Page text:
As I sit here and write this on a late Saturday afternoon, my middle son Aaron has arrived and is working with his guitar and chord charts – practicing for a gig tonight as Fratelli’s Restaurant. He is playing and singing there with his old high school pal Rhet Troxell. Most of my boys have done this sort of thing from time to time.
I wrote on Facebook that Aaron is performing there and invited everyone – which in my case is 680 “friends.” He seemed to be struggling through the chord progression on a song, so I asked him how many songs they had ready, and he said, “Not enough!” So I answered, “So, I just invited 680 people, and now you’re gonna screw up!” (He’ll be fine!)
Anyhow, the moment created a flashback for me. When I was quite young (like 14 or 15) and began singing solos in music programs and for specials at church, my mother – a fair musician herself – was so nervous she looked like she was going to just die any moment. Her lips were pursed, her brow furrowed, and her eyes were wide with fear. I learned QUICKLY that I should never look at her! It was as if she was communicating, “If you mess up, I’m gonna just crawl under the seats and hide!” It was not encouraging.
I’m pretty sure I never did that with my boys and their musical endeavors, but I probably did with their running! But, a difference is that with running in cross country or track, I could scream and yell at them – unlike my mother, who had to suffer in silence. (She didn’t really suffer; she was the one who pushed me into that stuff, whether I wanted to or not.)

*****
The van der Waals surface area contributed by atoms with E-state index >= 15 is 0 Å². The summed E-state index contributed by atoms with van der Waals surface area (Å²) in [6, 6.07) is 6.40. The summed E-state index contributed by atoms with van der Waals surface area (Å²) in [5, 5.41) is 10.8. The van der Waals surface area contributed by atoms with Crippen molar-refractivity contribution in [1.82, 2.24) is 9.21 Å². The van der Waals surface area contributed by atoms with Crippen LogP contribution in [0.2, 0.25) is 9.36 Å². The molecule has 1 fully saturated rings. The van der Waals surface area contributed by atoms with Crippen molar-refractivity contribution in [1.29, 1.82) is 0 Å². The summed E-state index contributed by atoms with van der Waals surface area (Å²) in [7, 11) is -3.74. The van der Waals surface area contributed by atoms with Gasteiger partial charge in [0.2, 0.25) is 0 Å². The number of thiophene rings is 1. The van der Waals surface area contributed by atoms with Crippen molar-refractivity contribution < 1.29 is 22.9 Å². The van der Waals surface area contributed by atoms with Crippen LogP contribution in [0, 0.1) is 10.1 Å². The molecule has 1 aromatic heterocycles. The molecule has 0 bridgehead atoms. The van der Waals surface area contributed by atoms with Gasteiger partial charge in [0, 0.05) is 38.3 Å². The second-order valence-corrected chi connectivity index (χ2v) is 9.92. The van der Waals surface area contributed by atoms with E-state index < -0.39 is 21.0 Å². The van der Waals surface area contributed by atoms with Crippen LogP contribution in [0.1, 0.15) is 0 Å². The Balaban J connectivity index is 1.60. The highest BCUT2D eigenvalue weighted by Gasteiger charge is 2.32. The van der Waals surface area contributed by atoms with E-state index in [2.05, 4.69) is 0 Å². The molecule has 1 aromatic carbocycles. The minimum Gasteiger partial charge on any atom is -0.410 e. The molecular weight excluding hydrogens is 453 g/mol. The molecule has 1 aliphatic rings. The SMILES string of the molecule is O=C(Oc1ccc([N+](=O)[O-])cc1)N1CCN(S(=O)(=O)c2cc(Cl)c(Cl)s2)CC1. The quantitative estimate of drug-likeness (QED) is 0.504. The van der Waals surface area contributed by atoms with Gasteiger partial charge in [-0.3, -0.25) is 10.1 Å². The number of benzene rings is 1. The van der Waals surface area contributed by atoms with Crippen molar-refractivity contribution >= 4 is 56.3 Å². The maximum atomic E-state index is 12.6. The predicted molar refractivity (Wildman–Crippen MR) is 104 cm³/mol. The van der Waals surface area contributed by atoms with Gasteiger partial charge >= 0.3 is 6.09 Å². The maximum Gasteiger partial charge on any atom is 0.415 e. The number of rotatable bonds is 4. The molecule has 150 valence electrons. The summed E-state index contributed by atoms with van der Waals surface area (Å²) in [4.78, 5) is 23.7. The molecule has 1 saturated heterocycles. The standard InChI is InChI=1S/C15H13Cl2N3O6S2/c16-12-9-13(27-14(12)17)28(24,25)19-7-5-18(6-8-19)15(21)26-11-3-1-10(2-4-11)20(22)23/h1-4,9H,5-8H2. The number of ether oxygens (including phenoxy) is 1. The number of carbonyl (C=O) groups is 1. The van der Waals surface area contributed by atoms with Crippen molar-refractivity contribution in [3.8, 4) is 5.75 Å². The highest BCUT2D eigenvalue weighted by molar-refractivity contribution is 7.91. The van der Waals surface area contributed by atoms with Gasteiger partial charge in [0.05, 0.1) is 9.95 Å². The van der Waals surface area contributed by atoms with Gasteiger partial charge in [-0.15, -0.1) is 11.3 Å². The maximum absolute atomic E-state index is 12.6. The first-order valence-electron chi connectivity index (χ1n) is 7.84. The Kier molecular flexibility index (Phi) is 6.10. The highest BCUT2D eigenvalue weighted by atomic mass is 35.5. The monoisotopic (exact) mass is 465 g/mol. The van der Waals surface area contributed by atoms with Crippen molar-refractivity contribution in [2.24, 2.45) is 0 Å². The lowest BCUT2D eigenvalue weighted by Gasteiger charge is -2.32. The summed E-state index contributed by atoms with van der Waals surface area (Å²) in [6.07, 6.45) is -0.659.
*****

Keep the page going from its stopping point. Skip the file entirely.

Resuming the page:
Any of you who have had more than one child know that they are never alike. Each is individual and endowed with certain talents and personality mixes. Though familial things may be seen – like music skills or running abilities – we need to remember they are all unique, and our encouragements need to be individualized as well.
That famous verse in Proverbs (which is not a promise, but rather a word of wisdom) should have the following emphasis to catch the original sense of it – “Train up a child in the way HE should go, and when he is old, he will not depart from it.” The encouragement here is to be a wise parent who looks to see what are the unique gifts, bents, and paths a child should pursue.
Haha… as I’m writing, Aaron is singing some song I don’t know (which is most all pop songs to be truthful) and Jesse comes running downstairs and says, “What are you doing singing that? Is Kelly Garber going to be at this thing?” And Aaron answers, “Yes, she is, so I’ll have to sing at least one Bon Jovi song!”
Well, I’m heading out to hear him. I’m going to post this now, but I’ll edit it later with a picture or two.